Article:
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Chronic disease in the twentieth century editado por
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"Weisz presents a highly original argument that will greatly enrich our historical understanding of chronic disease and the medical, public health, and policy response to it. It will also contribute to an understanding of the peculiarities of American health care and health care politics, and the relatively minimal success of health care reform."(Jesse F. Ballenger, Pennsylvania State University)
"This book is brave and insightful and succeeds in raising the possibility that cultural histories of health must acknowledge the distinct vocabulary and sociocultural definitions that are inherent to specific disease states. It is full of potential leads and insights, reference and analysis that will be consulted time and time again."(Paul Weindling Science)
"Weisz shows beautifully that concern with chronic diseases is hardly new."(Bill Bynum Lancet)
"This is a valuable resource for all academic professionals in the health field, especially those in public policy."(Choice)
"This is a valuable study. It is the first long overview of the emergence of one of the most significant health policy issues in modern times."(Chronic Illness)
"As this book shows, chronic disease has long been neglected, by both health care systems and historians. Weisz took up the challenge of writing the history of a diffuse and undramatic concept, and has done it well."(David Jones Global Public Health)
"The recent globalisation of 'chronic disease' serves to demonstrate the importance of Weisz's book not just for historians of medicine, but for policy makers and practitioners too. By highlighting the constructed nature of 'chronic disease' Weisz draws attention to the political foundations of a category too often taken for granted. Crisply written, clearly structure, and presenting a wealth of detail without ever overwhelming, this is sure to become a classic text."(Alex Mold Social History of Medicine)
"The book is scholarly, builds on the work of prominent thinkers in the field such as Daniel Fox, and provides new insights on the history of American health care."(Gesnerus)
"Weisz has produced an intriguing and original argument that will be of great interest to historians of health care and health care policy, in both national and international contexts."(Isis) Reseña del editor:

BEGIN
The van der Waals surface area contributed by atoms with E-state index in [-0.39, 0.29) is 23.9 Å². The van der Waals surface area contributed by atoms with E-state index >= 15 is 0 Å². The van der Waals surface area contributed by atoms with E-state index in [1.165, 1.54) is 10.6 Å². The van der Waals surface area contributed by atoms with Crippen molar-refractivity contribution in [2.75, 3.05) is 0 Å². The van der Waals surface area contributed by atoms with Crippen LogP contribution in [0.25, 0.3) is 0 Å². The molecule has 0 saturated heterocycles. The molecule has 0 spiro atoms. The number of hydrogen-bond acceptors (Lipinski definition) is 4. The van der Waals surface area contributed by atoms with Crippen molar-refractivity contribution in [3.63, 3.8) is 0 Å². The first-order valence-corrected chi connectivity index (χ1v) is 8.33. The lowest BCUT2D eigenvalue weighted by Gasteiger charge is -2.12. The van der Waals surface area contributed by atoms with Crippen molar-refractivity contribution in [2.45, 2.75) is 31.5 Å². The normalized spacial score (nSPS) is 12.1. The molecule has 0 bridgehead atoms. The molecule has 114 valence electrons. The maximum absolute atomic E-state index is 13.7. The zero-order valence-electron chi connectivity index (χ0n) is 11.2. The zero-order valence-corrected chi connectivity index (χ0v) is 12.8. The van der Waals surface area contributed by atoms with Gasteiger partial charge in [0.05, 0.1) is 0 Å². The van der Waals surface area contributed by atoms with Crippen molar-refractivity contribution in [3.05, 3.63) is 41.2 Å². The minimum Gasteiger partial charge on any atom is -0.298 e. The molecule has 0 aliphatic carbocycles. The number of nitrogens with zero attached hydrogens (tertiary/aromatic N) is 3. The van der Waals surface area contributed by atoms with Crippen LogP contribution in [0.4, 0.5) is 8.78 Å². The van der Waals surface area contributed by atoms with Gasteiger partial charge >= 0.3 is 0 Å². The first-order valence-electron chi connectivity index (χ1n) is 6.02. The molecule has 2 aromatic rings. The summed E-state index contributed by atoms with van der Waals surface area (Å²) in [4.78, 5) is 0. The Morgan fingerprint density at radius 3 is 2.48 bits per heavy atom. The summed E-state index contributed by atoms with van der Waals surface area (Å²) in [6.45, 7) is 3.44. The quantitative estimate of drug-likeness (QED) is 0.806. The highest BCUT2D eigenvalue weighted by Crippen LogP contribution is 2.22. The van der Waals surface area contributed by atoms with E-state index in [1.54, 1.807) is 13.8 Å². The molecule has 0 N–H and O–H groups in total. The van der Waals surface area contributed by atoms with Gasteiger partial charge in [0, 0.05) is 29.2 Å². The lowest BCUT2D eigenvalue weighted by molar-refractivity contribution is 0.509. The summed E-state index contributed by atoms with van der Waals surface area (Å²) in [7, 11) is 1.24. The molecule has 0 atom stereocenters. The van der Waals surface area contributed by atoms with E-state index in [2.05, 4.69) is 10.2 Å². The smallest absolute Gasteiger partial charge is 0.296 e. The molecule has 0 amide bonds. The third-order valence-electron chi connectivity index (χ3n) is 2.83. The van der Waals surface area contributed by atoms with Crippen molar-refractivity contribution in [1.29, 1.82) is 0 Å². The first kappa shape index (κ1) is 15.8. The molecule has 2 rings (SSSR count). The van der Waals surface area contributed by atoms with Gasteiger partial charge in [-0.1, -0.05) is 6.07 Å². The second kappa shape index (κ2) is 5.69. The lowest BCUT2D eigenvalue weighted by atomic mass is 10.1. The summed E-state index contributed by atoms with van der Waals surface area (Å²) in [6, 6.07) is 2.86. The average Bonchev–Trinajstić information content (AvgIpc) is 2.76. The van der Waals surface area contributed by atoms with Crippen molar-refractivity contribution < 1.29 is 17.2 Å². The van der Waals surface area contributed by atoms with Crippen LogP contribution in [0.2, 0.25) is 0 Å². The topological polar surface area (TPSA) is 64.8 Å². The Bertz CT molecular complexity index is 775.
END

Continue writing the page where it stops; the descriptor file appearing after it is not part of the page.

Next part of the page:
Long and recurring illnesses have burdened sick people and their doctors since ancient times, but until recently the concept of "chronic disease" had limited significance. Even lingering diseases like tuberculosis, a leading cause of mortality, did not inspire dedicated public health activities until the later decades of the nineteenth century, when it became understood as a treatable infectious disease. Historian of medicine George Weisz analyzes why the idea of chronic disease assumed critical importance in the twentieth century and how it acquired new meaning as one of the most serious problems facing national healthcare systems.
Chronic Disease in the Twentieth Century challenges the conventional wisdom that the concept of chronic disease emerged because medicine’s ability to cure infectious disease led to changing patterns of disease. Instead, it suggests, the concept was constructed and has evolved to serve a variety of political and social purposes.
How and why the concept developed differently in the United States, the United Kingdom, and France are central concerns of this work. In the United States, anxiety about chronic disease spread early in the twentieth century and was transformed in the 1950s and 1960s into a national crisis that helped shape healthcare reform. In the United Kingdom, the concept emerged only after World War II, was associated almost exclusively with proper medical care for the elderly population, and became closely linked to the development of geriatrics as a specialty. In France, the problems of elderly and infirm people were handled as technical and administrative matters until the 1950s and 1960s, when medical treatment of elderly people emerged as a subset of their wider social marginality.
While an international consensus now exists regarding a chronic disease crisis that demands better forms of disease management, the different paths taken by these countries during the twentieth century continue to exert profound influence. This book seeks to explain why, among the innumerable problems faced by societies, some problems in some places become viewed as critical public issues that shape health policy.
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